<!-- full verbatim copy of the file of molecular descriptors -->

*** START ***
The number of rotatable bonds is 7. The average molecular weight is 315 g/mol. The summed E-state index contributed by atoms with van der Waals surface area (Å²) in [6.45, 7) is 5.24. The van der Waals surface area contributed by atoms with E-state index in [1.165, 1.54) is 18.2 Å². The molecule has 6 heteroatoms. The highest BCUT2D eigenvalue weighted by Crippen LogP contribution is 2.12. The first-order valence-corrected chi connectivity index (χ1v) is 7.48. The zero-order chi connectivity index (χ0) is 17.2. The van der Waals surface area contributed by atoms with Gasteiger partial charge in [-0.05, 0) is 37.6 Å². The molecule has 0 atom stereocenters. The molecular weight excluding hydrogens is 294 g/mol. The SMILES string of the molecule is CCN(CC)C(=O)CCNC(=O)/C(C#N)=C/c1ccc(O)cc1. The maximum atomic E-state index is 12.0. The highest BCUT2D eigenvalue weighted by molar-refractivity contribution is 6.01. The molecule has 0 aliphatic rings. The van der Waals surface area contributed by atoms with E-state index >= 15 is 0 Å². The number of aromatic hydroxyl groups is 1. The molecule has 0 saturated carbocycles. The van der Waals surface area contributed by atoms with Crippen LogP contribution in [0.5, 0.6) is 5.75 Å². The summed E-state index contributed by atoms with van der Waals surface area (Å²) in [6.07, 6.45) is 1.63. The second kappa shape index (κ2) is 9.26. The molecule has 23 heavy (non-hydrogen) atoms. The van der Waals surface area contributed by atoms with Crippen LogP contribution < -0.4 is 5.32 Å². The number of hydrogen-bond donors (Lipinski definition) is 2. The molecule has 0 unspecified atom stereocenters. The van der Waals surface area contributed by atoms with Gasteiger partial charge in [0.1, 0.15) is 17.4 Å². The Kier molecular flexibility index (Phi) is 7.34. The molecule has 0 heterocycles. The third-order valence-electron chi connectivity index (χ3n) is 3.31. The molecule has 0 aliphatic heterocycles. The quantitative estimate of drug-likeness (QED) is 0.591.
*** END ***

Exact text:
The number of rotatable bonds is 7. The average molecular weight is 315 g/mol. The summed E-state index contributed by atoms with van der Waals surface area (Å²) in [6.45, 7) is 5.24. The van der Waals surface area contributed by atoms with E-state index in [1.165, 1.54) is 18.2 Å². The molecule has 6 heteroatoms. The highest BCUT2D eigenvalue weighted by Crippen LogP contribution is 2.12. The first-order valence-corrected chi connectivity index (χ1v) is 7.48. The zero-order chi connectivity index (χ0) is 17.2. The van der Waals surface area contributed by atoms with Gasteiger partial charge in [-0.05, 0) is 37.6 Å². The molecule has 0 atom stereocenters. The molecular weight excluding hydrogens is 294 g/mol. The SMILES string of the molecule is CCN(CC)C(=O)CCNC(=O)/C(C#N)=C/c1ccc(O)cc1. The maximum atomic E-state index is 12.0. The highest BCUT2D eigenvalue weighted by molar-refractivity contribution is 6.01. The molecule has 0 aliphatic rings. The van der Waals surface area contributed by atoms with E-state index >= 15 is 0 Å². The number of aromatic hydroxyl groups is 1. The molecule has 0 saturated carbocycles. The van der Waals surface area contributed by atoms with Crippen LogP contribution in [0.5, 0.6) is 5.75 Å². The summed E-state index contributed by atoms with van der Waals surface area (Å²) in [6.07, 6.45) is 1.63. The second kappa shape index (κ2) is 9.26. The molecule has 23 heavy (non-hydrogen) atoms. The van der Waals surface area contributed by atoms with Crippen LogP contribution < -0.4 is 5.32 Å². The number of hydrogen-bond donors (Lipinski definition) is 2. The molecule has 0 unspecified atom stereocenters. The van der Waals surface area contributed by atoms with Gasteiger partial charge in [0.1, 0.15) is 17.4 Å². The Kier molecular flexibility index (Phi) is 7.34. The molecule has 0 heterocycles. The third-order valence-electron chi connectivity index (χ3n) is 3.31. The molecule has 0 aliphatic heterocycles. The quantitative estimate of drug-likeness (QED) is 0.591.